The company also anticipates the holiday rush will start 4–6 weeks earlier than usual as consumers get a taste of limited inventory and delayed delivery due to supply chain and labor shortages—prompting many to get in the festive shopping spirit early.
Below is a look at who is searching for hourly holiday work.
- 16–24-year-olds: 31 percent
- 25–40: 26 percent
- 41–56: 27 percent
- 57–66: 13 percent
- 67-plus: 3 percent
Forty-two percent of people reported searching for seasonal work, while 43 percent said they were looking for permanent employment. Notably, 63 percent classified as “first-time holiday job seekers.”
In this pool, 79 percent said they plan to apply by September for holiday jobs. Fifty-three percent want to start working immediately. Of those searching for hourly holiday work, 32 percent were parents.
The motivation? (keys to consider in recruiting marketing materials)
- Supplemental income: 51 percent
- Flexible schedule: 45 percent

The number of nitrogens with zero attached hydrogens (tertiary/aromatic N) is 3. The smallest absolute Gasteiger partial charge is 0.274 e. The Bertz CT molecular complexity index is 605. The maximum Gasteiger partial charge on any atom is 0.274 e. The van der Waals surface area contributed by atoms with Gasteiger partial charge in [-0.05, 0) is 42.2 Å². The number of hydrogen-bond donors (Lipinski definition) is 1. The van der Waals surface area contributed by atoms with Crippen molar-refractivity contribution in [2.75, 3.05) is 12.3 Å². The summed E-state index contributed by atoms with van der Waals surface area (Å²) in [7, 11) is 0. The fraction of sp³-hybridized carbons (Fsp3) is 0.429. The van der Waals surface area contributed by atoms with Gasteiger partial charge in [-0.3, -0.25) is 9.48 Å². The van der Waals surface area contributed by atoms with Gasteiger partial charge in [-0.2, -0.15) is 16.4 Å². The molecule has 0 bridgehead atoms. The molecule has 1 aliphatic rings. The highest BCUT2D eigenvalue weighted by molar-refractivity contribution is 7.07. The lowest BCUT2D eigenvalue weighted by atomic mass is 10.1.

- Hoping to turn it into a longer-term employment opportunity: 41 percent
- Need short-term income: 30 percent
What’s interesting there is it goes beyond earning a quick buck, so to speak. Cash will always be king in hiring, but the seasonal effort has multiple layers to it.
Where are they looking?
- Online job boards: 90 percent
- Referrals from friends/word of mouth: 42 percent
- Social media: 39 percent
- Walking into local businesses: 37 percent
How are they searching?
- Location: 72 percent
- Job title: 67 percent
- By industry: 46 percent
- By numbers of hours (full or part time): 44 percent
What’s are the incentives to promote?